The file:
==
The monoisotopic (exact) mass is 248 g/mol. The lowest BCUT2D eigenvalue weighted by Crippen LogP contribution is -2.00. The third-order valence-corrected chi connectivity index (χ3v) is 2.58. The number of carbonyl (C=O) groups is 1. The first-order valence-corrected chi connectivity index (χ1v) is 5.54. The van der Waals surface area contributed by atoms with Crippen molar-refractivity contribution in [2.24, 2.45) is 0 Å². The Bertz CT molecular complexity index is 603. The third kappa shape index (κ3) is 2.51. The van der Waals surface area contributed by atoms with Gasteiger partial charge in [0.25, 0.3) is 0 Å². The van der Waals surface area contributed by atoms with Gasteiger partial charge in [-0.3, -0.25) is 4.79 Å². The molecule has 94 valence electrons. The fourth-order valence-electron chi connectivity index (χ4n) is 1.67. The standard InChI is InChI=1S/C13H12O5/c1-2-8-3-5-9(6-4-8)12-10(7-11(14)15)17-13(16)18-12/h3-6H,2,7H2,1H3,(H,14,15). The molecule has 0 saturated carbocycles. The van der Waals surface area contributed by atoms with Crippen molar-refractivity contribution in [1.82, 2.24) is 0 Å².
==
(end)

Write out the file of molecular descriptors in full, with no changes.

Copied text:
The monoisotopic (exact) mass is 248 g/mol. The lowest BCUT2D eigenvalue weighted by Crippen LogP contribution is -2.00. The third-order valence-corrected chi connectivity index (χ3v) is 2.58. The number of carbonyl (C=O) groups is 1. The first-order valence-corrected chi connectivity index (χ1v) is 5.54. The van der Waals surface area contributed by atoms with Crippen molar-refractivity contribution in [2.24, 2.45) is 0 Å². The Bertz CT molecular complexity index is 603. The third kappa shape index (κ3) is 2.51. The van der Waals surface area contributed by atoms with Gasteiger partial charge in [0.25, 0.3) is 0 Å². The van der Waals surface area contributed by atoms with Gasteiger partial charge in [-0.3, -0.25) is 4.79 Å². The molecule has 94 valence electrons. The fourth-order valence-electron chi connectivity index (χ4n) is 1.67. The standard InChI is InChI=1S/C13H12O5/c1-2-8-3-5-9(6-4-8)12-10(7-11(14)15)17-13(16)18-12/h3-6H,2,7H2,1H3,(H,14,15). The molecule has 0 saturated carbocycles. The van der Waals surface area contributed by atoms with Crippen molar-refractivity contribution in [1.82, 2.24) is 0 Å².